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URGENT Soviet Passenger Ship Sinks in Black Sea With More Than 1,200 Aboard

September 2, 1986

MOSCOW (AP) _ A maritime official said Tuesday that 1,230 people were aboard the Soviet cruise ship that collided with a freighter in the Black Sea and sank. Officials said lives were lost, but did not give a casualty figure.

The 61-year-old Admiral Nakhimov sank some nine miles out to sea around midnight Sunday about an hour after leaving port at Novorossiysk, Igor M. Averin, a spokesman at the Ministry of the Merchant Marine, told The Associated Press by telephone.

The official news agency Tass said Monday without further detail that there was ″loss of life″ in the collision and that help was being given to the injured.

Averin said he did not yet know how many people were killed or injured. There were 884 passengers and 346 crew members aboard the Admiral Nakhimov when it sank, Averin said. All were Soviets, he added.

He said he did not know how many crew members were aboard the Soviet freighter.

Search and rescue operations continued Monday night, about 20 hours after the liner went down, according to officials in the Black Sea ports of Odessa and Novorossiysk.

Soviet media carried only a brief statement on the accident from the Communist Party Central Committee and Soviet government. It was the second sinking of a Soviet passenger liner in seven months.

The official announcement, distributed by the Tass news agency, said only that the 17,053-ton Admiral Nakhimov ″collided with a cargo ship not far from Novorossiysk″ and sank ″on the night of Aug. 31.″

″Rescue measures have been taken,″ the official news agency said. ″The necessary assistance is rendered to those affected. There has been loss of life.″

Lloyd’s Registry of Ships, published in London, says the ship had berths for 870 passengers. A Soviet citizen who sailed on it in 1971 said many other fourth-class passengers customarily slept on the uppermost of its four decks.

The Admiral Nakhimov, which Lloyd’s says is 575 feet long, was built in Germany in 1925 as a steam-powered vessel and later refitted with diesel engines.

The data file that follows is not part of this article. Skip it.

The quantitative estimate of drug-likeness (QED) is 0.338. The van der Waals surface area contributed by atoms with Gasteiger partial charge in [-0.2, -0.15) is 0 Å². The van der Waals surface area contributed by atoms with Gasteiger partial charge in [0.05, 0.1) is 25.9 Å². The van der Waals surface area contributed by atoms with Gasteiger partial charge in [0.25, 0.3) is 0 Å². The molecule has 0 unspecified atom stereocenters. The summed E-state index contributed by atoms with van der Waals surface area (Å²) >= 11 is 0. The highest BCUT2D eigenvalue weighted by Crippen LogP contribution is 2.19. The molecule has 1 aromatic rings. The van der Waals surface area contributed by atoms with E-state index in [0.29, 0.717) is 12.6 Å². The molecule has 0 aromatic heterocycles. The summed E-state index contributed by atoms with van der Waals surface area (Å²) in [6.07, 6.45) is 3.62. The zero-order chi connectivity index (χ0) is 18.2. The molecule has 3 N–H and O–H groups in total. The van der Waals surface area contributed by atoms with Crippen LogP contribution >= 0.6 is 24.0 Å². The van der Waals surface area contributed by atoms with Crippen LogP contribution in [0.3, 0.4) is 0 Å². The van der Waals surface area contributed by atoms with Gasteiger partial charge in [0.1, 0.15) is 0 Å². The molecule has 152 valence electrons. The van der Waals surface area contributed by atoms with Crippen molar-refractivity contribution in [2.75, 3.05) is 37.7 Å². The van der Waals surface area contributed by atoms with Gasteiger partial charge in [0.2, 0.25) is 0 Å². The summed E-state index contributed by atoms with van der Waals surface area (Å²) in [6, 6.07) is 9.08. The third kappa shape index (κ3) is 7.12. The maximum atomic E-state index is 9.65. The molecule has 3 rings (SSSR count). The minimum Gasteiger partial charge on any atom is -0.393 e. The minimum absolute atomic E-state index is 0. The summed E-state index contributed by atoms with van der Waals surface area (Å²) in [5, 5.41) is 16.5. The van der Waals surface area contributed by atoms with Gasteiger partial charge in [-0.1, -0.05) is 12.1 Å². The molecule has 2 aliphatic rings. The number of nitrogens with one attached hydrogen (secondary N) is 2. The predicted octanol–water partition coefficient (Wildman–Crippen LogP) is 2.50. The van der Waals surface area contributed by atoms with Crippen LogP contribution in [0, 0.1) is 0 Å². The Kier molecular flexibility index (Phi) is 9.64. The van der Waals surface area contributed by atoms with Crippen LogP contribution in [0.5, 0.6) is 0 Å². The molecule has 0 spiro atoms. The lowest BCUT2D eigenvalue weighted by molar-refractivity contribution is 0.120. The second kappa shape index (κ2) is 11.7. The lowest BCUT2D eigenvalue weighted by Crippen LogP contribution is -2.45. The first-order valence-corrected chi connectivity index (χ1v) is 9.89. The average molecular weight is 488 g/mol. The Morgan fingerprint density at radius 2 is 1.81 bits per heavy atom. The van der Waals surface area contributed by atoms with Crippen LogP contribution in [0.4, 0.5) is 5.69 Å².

An official of the Black Sea fleet in Novorossisyk, reached by telephone from Moscow, said that whether ship went down late Sunday night or very early Monday still was not known. That indicated it sank quickly.

In Turkey, across the Black Sea, none of the major radio stations monitoring maritime frequencies along the coast reported hearing an SOS from the Admiral Nakhimov.

All the monitors said they could pick up Novorossiysk, about 60 miles southeast of the Crimean Peninsula.

Tass said a government commission was appointed to investigate the collision and sinking, headed by First Deputy Premier Geidar A. Aliev, a member of the party’s ruling Politburo. Choice of Aliev as commmission chairman indicated the seriousness of the accident.

He also led the state commission that investigated the crash of a Volga river cruise ship in June 1983, in which unconfirmed reports said more than 200 people perished.

The Admiral Nakhimov, originally named the Berlin, was taken and renamed by the Soviets after World War II. Nazi Germany is believed to have used it as a hospital ship.

Adm. Pavel Stepanovich Nakhimov was a defender of Sevastopol during the Crimean War of 1854-55.

The vessel named for him became the flagship of the Black Sea cruise fleet in the 1950s. Most recently, it is said to have been used for the six-day run between the Soviet Black Sea ports of Odessa and Batumi.

On Feb. 16, the Soviet cruise ship Mikhail Lermontov struck a reef off the coast of New Zealand and sank. Reports at the time said 792 passengers and crew were rescued and the only death was of a crew member.

Soviet officials blamed the accident on a New Zealander acting as pilot, but the government newspaper Izvestia reported last Saturday that the Mikhail Lermontov’s captain was fired.

Izvestia said the senior navigator was convicted on charges it did not specify, given a four-year suspended prison sentence and fined the equivalent of $30,000.

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